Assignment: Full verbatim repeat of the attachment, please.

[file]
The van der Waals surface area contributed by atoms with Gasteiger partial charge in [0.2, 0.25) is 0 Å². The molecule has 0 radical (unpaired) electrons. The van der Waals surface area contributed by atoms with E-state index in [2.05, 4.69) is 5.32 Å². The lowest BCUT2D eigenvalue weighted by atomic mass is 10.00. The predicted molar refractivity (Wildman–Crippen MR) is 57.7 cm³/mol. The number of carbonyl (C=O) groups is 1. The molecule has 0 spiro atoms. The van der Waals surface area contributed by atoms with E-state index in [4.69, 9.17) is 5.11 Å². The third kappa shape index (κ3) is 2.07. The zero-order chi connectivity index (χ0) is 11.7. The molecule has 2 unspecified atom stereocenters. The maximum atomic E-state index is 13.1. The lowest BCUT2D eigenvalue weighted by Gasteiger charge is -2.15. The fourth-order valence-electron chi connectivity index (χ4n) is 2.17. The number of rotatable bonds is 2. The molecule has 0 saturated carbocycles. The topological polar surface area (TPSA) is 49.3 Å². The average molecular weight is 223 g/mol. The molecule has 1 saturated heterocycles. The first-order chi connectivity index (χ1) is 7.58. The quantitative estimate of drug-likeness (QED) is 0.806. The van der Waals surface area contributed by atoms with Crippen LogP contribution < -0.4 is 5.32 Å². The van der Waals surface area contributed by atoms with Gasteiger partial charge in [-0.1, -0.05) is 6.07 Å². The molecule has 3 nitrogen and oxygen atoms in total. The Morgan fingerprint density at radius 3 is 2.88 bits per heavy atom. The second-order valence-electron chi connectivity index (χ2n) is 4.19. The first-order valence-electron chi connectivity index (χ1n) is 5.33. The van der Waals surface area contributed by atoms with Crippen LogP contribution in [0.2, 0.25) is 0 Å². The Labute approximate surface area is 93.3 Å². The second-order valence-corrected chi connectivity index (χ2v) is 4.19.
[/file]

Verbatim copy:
The van der Waals surface area contributed by atoms with Gasteiger partial charge in [0.2, 0.25) is 0 Å². The molecule has 0 radical (unpaired) electrons. The van der Waals surface area contributed by atoms with E-state index in [2.05, 4.69) is 5.32 Å². The lowest BCUT2D eigenvalue weighted by atomic mass is 10.00. The predicted molar refractivity (Wildman–Crippen MR) is 57.7 cm³/mol. The number of carbonyl (C=O) groups is 1. The molecule has 0 spiro atoms. The van der Waals surface area contributed by atoms with E-state index in [4.69, 9.17) is 5.11 Å². The third kappa shape index (κ3) is 2.07. The zero-order chi connectivity index (χ0) is 11.7. The molecule has 2 unspecified atom stereocenters. The maximum atomic E-state index is 13.1. The lowest BCUT2D eigenvalue weighted by Gasteiger charge is -2.15. The fourth-order valence-electron chi connectivity index (χ4n) is 2.17. The number of rotatable bonds is 2. The molecule has 0 saturated carbocycles. The topological polar surface area (TPSA) is 49.3 Å². The average molecular weight is 223 g/mol. The molecule has 1 saturated heterocycles. The first-order chi connectivity index (χ1) is 7.58. The quantitative estimate of drug-likeness (QED) is 0.806. The van der Waals surface area contributed by atoms with Crippen LogP contribution < -0.4 is 5.32 Å². The van der Waals surface area contributed by atoms with Gasteiger partial charge in [-0.1, -0.05) is 6.07 Å². The molecule has 3 nitrogen and oxygen atoms in total. The Morgan fingerprint density at radius 3 is 2.88 bits per heavy atom. The second-order valence-electron chi connectivity index (χ2n) is 4.19. The first-order valence-electron chi connectivity index (χ1n) is 5.33. The van der Waals surface area contributed by atoms with Crippen LogP contribution in [0.2, 0.25) is 0 Å². The Labute approximate surface area is 93.3 Å². The second-order valence-corrected chi connectivity index (χ2v) is 4.19.